Kreon outlines that fate is the determinant of every aspect that happens around Kind Oedipus. He also describes that the accusations that Kind Oedipus claims upon him are controlled by the fate that is predetermined concerning King Oedipus's life (Sophocles 69). "the guilty of treason that is set upon Kreon with Teiresias does not bother Kreon since he believes that the destiny of an individual cannot be prevented by any external forces whatsoever. For that matter, Kreon does not hesitate to face his punishment concerning treason. Thus he accepts to be judged and convicted of treason that should be accompanied by the death penalty. He also says that he should cast his vote concerning the death sentence due to the fate that has stood upon his way.
Choracos also outlines he ought to die in case it is a must for him, and he describes that he would rather die without a friend as his fate cannot be controlled by free will (Sophocles 70). According to Choracos, fate overrides free will, and that human beings may determine the fate of an individual. Most of the characters tend to believe in the supernatural control that the gods have on human beings thus they tend to submit to whatever it takes to live according to what life wait of them (Sophocles 70). Choracos believes that trying to avoid one's fate leads to more suffering and harm yet the pre-determined fate ought to be achieved. There is an apparent tension that exists between free will and destiny concerning the tragedy that most characters' face. For instance, Choracos and Kreon accept what fate awaits and expects of them thus they submit to what it takes of them to fulfil the predetermined fate.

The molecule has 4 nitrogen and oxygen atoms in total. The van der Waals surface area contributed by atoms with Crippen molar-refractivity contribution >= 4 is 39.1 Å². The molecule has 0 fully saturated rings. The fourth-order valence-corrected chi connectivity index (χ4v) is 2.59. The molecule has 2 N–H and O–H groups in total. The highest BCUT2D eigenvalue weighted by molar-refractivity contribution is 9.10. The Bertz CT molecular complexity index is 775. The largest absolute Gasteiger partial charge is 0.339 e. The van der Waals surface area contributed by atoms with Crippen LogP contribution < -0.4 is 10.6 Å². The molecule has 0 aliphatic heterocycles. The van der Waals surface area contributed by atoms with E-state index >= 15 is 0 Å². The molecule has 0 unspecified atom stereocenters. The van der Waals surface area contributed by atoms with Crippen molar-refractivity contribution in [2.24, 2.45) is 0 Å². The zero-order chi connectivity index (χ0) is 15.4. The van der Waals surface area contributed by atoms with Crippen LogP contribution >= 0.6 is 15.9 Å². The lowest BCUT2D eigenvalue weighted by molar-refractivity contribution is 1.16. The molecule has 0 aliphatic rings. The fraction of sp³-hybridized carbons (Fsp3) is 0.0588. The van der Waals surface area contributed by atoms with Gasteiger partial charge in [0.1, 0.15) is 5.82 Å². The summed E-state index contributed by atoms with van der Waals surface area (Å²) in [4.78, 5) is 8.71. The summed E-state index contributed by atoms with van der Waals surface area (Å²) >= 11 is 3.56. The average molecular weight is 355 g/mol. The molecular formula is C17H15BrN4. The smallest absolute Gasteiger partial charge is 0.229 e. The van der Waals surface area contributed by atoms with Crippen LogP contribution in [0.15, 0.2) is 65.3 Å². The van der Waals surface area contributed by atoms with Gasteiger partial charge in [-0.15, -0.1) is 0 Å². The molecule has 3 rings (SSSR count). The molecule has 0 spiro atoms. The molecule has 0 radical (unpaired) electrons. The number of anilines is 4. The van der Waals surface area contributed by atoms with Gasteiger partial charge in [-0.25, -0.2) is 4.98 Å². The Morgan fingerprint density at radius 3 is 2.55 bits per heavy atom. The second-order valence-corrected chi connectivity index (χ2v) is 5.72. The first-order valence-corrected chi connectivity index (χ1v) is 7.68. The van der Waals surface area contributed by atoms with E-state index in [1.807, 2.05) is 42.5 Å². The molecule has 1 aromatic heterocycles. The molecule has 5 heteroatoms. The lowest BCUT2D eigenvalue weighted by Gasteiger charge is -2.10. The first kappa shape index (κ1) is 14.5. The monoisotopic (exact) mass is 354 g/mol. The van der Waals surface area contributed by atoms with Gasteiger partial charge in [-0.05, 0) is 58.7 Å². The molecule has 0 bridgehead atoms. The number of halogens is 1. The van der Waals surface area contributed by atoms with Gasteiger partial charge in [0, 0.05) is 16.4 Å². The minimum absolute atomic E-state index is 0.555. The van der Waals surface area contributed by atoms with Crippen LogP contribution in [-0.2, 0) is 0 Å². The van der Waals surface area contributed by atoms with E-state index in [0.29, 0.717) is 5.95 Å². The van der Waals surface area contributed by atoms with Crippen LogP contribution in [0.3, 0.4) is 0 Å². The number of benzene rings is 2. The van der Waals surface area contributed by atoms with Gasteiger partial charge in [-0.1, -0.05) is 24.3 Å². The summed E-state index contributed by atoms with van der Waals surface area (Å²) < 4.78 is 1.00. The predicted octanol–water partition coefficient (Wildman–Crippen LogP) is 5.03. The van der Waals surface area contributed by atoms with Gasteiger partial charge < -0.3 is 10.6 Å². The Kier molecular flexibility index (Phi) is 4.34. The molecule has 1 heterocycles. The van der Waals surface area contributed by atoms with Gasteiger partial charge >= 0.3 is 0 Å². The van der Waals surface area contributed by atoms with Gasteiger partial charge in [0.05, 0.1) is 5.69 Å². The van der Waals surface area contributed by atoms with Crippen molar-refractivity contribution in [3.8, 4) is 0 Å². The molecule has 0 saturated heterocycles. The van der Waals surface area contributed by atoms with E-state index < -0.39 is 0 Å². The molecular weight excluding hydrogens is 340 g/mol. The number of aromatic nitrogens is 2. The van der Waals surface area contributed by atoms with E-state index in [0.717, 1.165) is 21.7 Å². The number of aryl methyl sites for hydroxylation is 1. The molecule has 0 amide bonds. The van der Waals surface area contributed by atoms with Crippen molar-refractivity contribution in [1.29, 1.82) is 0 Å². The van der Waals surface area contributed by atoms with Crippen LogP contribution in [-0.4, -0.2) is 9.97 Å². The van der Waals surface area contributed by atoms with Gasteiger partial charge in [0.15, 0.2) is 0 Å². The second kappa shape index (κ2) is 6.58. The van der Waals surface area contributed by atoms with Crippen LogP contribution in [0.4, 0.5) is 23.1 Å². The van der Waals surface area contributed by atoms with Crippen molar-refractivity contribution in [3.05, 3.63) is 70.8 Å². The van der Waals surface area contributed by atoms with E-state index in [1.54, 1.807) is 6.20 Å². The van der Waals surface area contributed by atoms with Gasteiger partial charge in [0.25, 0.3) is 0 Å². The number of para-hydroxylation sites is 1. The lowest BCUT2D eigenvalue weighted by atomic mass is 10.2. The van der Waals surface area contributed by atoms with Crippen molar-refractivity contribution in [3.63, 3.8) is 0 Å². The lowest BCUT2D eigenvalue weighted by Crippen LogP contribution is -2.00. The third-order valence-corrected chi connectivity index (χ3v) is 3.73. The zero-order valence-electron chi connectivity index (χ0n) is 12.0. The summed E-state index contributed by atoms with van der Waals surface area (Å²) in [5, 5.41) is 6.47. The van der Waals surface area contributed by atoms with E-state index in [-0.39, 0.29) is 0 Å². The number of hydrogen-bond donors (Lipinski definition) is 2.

According to the approaches that Oedipus faces in his Kingship life, it is seen that fate has power over free will and that in most aspects, the free will controls what one has to do to arrive at what life expects of them. No one can avoid fate. Thus Choracos accepts the fact that he has to die without any friend on his side as fate has decided what he has to pass through as a way of his life (Sophocles 70. Similarly, Kreon and Tereisus face the same urge to accept what fate awaits them by sticking to his point that what fate has for him is no one's business, and he openly tells King Oedipus that they should all learn to control their fate.
Choracos acknowledges the fact that he is unwise and that his life was predetermined earlier by the supernatural forces that the gods have (Sophocles 70). When Choracos explains his worries concerning the danger that Iokaste is up to when she left, Oedipus outlines to him that he should not worry about what might happen to him (Sophocles 74). Oedipus describes that "let it happen" thus proving that whatever happens to everyone is usually controlled by fate.
In summation, free will has been found to be controlled by one's fate. it has clearly outlined that an individual fate is portrayed to be stronger than their free will concerning Oedipus's quest for the truth of his origin. In most cases, the play has portrayed that fate has power over free will and in most cases, the characters have portrayed to comply with the supernatural control that gods have on human beings. Death is a way of fulfilling one's predetermined fate which is usually arrived at through people's free will.
Sophocles. "Oedipus the King" The Three Theben Plays Illinois: Scott, Foresman and Company, 1991: 64-79